Boris Kagarlitsky has been imprisoned by the Russian state

“The 2008-2010 crisis did not bring about radical systemic changes either on the global or national levels,” writes the Russian Marxist Boris Kagarlitsky in his new book The Long Retreat: Strategies to Reverse the Decline of the Left.  “Nevertheless, the price that capitalism paid for its conservative methods of overcoming the Great Recession included the rise of new, still more painful and catastrophic crises that devastated the system’s mechanisms of reproduction.” 

Kagarlitsky includes among these catastrophic consequences “the strengthening of authoritarianism experienced in Russia in 2020 and 2021, and the subsequent war with Ukraine”. All this was very visible in last Sunday’s presidential election in Russia, which, surprise surprise, Vladimir Putin overwhelmingly won. This victory comes against the background of a wave of repression against opponents to the war in Ukraine, directed especially at the left.

Among the victims is Kagarlitsky himself, an internationally renowned anti-capitalist intellectual and a friend of mine since the 1980s. He was arrested last July on the quite absurd charge of “justifying terrorism”. Found guilty at his trial in December, Boris was fined and released. The prosecution appealed, complaining that the sentence was “unjust due to its excessive leniency”.

Last month a military court sentenced Boris to five years in jail and banned him from running a website for two years after his release. He isn’t the only critic of the war to have been subjected to this kind of cat-and-mouse tactics. A couple of weeks later Oleg Orlov of the human rights organisation Memorial—which campaigns to expose the crimes of the Stalinist era—was sentenced on appeal to two and half years in prison for “discrediting the armed forces”.

Boris greeted his initial imprisonment with stoicism and good humour. Chatting during his brief period of freedom with some of his supporters online, he told us about the interesting people he had shared a cell with while awaiting trial. But his situation now isn’t so funny, as he finds himself sharing overcrowded cells at the age of 65. The opposition leader Alexei Navalny died in an Arctic prison a few weeks ago.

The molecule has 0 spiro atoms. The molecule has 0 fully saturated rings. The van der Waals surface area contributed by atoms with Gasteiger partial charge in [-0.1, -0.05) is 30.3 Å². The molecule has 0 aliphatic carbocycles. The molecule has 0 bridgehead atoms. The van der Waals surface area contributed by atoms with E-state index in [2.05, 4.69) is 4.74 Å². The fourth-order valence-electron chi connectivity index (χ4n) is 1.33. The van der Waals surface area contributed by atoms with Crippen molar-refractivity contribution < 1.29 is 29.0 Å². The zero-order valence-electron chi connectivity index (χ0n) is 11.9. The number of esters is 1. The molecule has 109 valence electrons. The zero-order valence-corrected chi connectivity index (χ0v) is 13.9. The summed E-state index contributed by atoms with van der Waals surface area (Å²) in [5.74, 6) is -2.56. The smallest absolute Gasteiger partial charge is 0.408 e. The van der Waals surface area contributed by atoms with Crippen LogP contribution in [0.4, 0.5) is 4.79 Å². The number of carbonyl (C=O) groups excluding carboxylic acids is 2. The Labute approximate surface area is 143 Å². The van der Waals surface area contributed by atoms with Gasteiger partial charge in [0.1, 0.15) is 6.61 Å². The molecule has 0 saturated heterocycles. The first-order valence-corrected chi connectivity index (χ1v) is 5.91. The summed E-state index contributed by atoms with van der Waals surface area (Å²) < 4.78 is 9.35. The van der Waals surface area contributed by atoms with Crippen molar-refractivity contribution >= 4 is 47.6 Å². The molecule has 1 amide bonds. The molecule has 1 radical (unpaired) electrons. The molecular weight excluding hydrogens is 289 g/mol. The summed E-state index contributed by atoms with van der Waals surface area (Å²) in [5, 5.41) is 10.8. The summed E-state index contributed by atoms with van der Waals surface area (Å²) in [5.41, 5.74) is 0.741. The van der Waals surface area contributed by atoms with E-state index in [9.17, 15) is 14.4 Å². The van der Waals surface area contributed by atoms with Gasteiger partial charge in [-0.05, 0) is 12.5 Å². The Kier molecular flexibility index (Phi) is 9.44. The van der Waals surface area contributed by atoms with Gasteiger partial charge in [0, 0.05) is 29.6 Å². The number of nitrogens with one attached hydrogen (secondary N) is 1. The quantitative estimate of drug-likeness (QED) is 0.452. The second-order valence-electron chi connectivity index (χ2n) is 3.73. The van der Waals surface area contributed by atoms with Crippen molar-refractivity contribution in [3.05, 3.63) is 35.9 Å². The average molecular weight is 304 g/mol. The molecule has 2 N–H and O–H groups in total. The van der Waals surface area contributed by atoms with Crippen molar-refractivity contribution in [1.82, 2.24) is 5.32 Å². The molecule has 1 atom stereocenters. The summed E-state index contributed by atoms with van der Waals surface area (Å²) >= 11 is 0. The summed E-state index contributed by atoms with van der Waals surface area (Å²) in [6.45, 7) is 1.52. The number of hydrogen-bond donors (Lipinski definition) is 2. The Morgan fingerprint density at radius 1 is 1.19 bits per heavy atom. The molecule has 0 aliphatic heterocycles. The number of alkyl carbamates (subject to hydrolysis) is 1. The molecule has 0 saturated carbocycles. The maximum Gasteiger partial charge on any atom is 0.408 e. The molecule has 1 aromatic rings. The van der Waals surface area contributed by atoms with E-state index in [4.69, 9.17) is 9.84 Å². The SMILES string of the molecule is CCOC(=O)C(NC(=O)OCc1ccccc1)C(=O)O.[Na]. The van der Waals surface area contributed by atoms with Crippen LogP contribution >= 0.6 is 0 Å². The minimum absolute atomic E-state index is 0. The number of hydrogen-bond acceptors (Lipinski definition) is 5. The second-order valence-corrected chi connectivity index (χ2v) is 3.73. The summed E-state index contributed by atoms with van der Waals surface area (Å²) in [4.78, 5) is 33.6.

A broad international campaign for the release for Boris and other Russians imprisoned for their opposition to the war has been formed. Last week a petition was launched by the campaign. It has been signed by, among others, Naomi Klein, MPs Jeremy Corbyn and John McDonnell, leader of La France Insoumise Jean-Luc Mélenchon and People Before Profit member of the Irish parliament Richard Boyd-Barrett.

It has also been signed by four Argentinian and two Brazilian MPs, and Bernd Riexinger, Janine Wissler, and Gregor Gysi—all German MPs and ex-leaders of the Left Party. And former Greek finance minister Yanis Varoufakis, the intellectuals Slavoj Žižek, Tariq Ali, Fredric Jameson, and Étienne Balibar, Mikhail Lobanov have put their name to it.

Please sign the petition and circulate it as widely as possible. We need to build up a head of steam in support of Boris and his fellow victims as quickly and strongly as possible. It is impressive that, although The Long Retreat is a clear-eyed diagnosis of what Boris calls “the decline and disorganisation of the left movement”, he looks towards the future with “optimism and enthusiasm”.  

In conclusion he quotes a remarkable passage about the struggle against “the grey people in power” from the Strugatsky brothers’ great Soviet-era science-fiction novel Hard to be a God. 

The Strugatskys predict “the epoch of gigantic social upheavals, accompanied by an unprecedented development of science, and connected with it, an exceptionally broad process of the intellectualisation of society, an epoch when the greyness wages its last battles that in their ferocity return humanity to the Middle Ages, but in which it suffers defeat, and in a society now free from class oppression, disappears forever as a real force”.

Helping to free Boris and the rest of the anti-war prisoners in Russia and elsewhere is an important step in the struggle for liberation.

Sign the petition here

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